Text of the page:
Basic scientific research

Prior to the first NA symposium in 2002, fundamental genetic studies had linked MLS to the causative XK gene14 and Levine–Critchley disease, renamed ChAc, to VPS13A. These studies were performed at the Wellcome Trust Centre for Human Genetics, and their findings were soon independently confirmed by researchers at Kagoshima University.15

ChAc and MLS are both associated with degeneration of the basal ganglia. In addition to the similar movement disorders seen in both, they share two further common characteristics: 1) acanthocytosis (thorn-like membranes of red blood cells); and 2) absence of the expression of specific proteins (VPS13A for ChAc and Kx for MLS).

An initiative to study acanthocytes for clues regarding the pathway to neurodegeneration was proposed by Ruth Walker and Giel Bosman in 2003. Starting with a small grant of $10,000, this project continues with direct grants from the Advocacy and substantial grants from the E-RARE program.d

In 2006, a commitment of $250,000 from a concerned donor provided the Advocacy with the resources for a planned research program. We learned a powerful lesson regarding the need for business-like management of grants following the funding of a project for a mouse model of ChAc that went unfulfilled. Thus, we set about looking to create an independent, outward-looking process that could objectively analyze grant applications. We needed experts in the basic cell biology of neurodegeneration as it related to the characteristics of NA diseases. Fortunately, introductions from another well-connected friend led us to form an independent and expert scientific panel.

In 2007, we issued our first call for research proposals. The application format was contributed by the Huntington’s Disease Society of America and, with permission, we adopted the “Conditions on which a grant is awarded” of the Wellcome Trust. An important added condition was the requirement for a short twice-yearly progress report, suitable for lay people, to be published in NANews.

One successful application was for a grant to study the significance of the loss of VPS13A expression in ChAc, which grew out of the 2008 symposium in London and Oxford. The aims of the study included:

•Identifying the activity of homolog proteins in a yeast model.

•Creating and studying induced pluripotent stem cell neurons from ChAc patients, in search of the cause of and eventual therapy for NA diseases.

•Developing specific antibodies against VPS13A. These antibodies are essential for visualizing VPS13A in cells and tissue extractions, and to facilitate studies of cell biology and animal models.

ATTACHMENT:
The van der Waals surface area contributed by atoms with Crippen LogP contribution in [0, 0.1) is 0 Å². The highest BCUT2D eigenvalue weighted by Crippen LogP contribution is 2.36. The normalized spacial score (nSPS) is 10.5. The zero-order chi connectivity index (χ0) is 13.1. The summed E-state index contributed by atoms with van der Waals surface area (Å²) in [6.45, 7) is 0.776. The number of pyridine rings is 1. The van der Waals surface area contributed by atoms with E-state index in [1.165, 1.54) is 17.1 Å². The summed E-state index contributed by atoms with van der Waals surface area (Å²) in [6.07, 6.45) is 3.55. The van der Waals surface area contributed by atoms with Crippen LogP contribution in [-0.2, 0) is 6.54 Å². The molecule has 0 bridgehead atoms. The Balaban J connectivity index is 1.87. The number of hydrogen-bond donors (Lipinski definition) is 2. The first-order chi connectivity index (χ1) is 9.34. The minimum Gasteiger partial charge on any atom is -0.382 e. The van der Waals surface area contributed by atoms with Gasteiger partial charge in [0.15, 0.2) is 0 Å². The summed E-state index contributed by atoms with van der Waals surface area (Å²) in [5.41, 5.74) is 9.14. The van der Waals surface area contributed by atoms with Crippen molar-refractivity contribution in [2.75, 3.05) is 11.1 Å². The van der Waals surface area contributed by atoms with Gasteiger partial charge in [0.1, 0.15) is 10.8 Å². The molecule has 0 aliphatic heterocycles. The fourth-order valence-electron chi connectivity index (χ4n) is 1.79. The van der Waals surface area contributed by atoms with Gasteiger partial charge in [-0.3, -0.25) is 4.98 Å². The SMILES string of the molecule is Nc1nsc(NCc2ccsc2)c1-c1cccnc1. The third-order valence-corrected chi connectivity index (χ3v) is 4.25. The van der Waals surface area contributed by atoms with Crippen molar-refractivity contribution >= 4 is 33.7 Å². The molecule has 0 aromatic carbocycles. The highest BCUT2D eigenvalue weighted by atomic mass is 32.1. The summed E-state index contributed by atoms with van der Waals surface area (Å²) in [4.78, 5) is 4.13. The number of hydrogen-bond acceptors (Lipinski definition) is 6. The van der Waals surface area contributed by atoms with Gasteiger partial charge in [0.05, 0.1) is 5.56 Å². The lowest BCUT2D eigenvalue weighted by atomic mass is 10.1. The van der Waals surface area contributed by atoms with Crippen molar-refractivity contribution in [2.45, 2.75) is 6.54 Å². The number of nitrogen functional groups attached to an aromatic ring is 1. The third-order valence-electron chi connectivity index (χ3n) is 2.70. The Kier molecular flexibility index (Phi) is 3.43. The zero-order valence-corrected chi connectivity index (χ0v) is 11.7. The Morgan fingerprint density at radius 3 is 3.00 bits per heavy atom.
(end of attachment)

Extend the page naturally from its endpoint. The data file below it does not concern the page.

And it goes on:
To date, the Advocacy has invested $544,000 in six research projects. This seed money has stimulated collaboration and interest, culminating in the creation of the European Multidisciplinary Initiative on Neuroacanthocytosis (EMINA), which in 2009 won a grant under the European Union’s E-RARE program. In 2012 a second grant, for EMINA II, was successfully funded, and is supporting expanded studies of acanthocytes, molecular pathways in ChAc neurons generated from induced pluripotent stem cells from patients and controls, characterization of animal models of ChAc, and dissecting biochemical changes to ChAc neuronal networks.

These grants have added up to $1,756,000 in research funding, and other recipients of Advocacy grants have been encouraged to apply for further funding from the National Institutes of Health.

Further roles and opportunities for our contributions

Our success in recruiting growing numbers of scientists dedicated to the understanding of NA has brought with it the challenge of facilitating and building collaboration between geographically diverse research efforts. Different teams will invariably observe different phenomena, and the Advocacy seeks to encourage and support the collegial spirit that has been a hallmark of the NA movement over the past 15 years.

Working with our professional colleagues, the Advocacy now aims to expand interest in the pathological pathway of degeneration of the basal ganglia, for example by finding new cell biology researchers to deepen the investigations into autophagy. In addition, the Advocacy is preparing for the time when understandings won by academic scientists can form the basis of collaboration with pharmaceutical and biotechnology companies in developing potentially therapeutic molecules, leading to trials and ultimately a therapy. Friends have introduced us to companies such as GlaxoSmithKline, Novartis, Boehringer Ingelheim, and Alexion. In addition to potential future collaborations on therapies, some of these companies have also supported our educational role. As academic research leads to a greater understanding of the pathologic processes involved in NA, collaborations with industry will make an important contribution to our ultimate goal of finding a cure.